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In its inherent poetic and cinematic way, assyrian vertigo is the invented chronicle, the sonic fresco that freely testifies of a civilization which, lost by in his thirst for conquest, has left nothing but rocks and wind.

With its obscure and poorly documented origins, its alleged violent yet refined way of life, its own way of finding the purest form of worship to their gods in the battles and conquests, its constant headlong rush towards history, its wild expansionism, its own inside struggles, the rising of the assyrian empire was vertigineous, and its fall was sudden.

Immersive and conceptual, this new Picore album imagines itself as a collec- tion of restored fragments, forged remains of this culture that mix story with history.

Assyrian vertigo is an album three years of hard work in the making, made of composition, decomposition, recomposition, multiple rewritings, sound modelling, and a
constant refinement of the musical voice. As such, it is the collective’s most ambitious effort so far, in many ways:
+ because of the band’s ongoing desire for reinvention, the dynamiting of its own internal balance and revision of its own formula by the addition of live drums in the line-up. the sound is rawer, more tribal, more direct. the silk was traded for a chainmail.
+ for the stylistic exercise (the unity in style in spite of the wide scope, a global narrative arc and a fictional angle), and the challenge of a classicist approach.

Desperate times call for desperate measures : in order to bring the epic and massive side to its compositions, Picore summons Alap Momin (Dälek, this immortal coil) for the mixing of the album : this nyc based producer is known to be as comfortable with hip hop as noise rock or concrete music. The alliance makes instantly sense and the chemistry does works out … and the mastering is assigned to Alan Douches (Converge, Sufjan Stevens, Animal Collective …).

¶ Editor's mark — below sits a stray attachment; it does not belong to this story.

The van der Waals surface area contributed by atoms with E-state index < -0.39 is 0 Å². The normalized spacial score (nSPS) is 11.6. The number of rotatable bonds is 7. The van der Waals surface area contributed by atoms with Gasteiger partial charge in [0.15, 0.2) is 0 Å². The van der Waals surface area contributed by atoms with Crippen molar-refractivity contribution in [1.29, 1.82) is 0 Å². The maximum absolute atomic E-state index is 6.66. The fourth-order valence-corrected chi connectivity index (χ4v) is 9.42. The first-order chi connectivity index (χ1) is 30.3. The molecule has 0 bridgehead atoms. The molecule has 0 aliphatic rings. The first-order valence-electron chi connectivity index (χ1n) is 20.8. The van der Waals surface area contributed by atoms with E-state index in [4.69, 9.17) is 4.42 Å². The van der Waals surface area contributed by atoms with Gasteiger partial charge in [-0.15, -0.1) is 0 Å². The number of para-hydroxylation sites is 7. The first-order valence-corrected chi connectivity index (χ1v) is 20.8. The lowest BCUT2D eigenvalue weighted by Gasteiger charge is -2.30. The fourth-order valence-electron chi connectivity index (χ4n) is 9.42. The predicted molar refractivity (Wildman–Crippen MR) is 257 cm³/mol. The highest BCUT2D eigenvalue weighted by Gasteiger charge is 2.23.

The result is iconoclastic once again, and happily pushes the limits of genres : more instrumental and tribal than ever, topped with guitar noises, percussions, custom made special effect devices, strident theremins, harmoniums …

Picore delivers high voltage material. Highly anticipated since their last effort called «l’hélium du peuple » (helium of the people), the band has been waiting for five years before releasing this effort, and admits having, over time and vagaries of writing, « skipped their third album to go straight to the fourth ».
But nothing is an island, and despite the change of sound, everything sounds more like a natural step than a rupture, and everything in this new record is self-evident, considering the roads taken by the collective through years, and testifies of the slow maturation of their identity after a decade of music making, as an entity «repeatedly destroyed by inertia, but at each time rebuilt by passion.»

L’hélium du peuple
JFX Studio Session # 1 Picore meets Oddateee, Ben Sharpa, Blurum 13
Audio Activism #2
Assyrian Vertigo
FX100, a Hundred Effects

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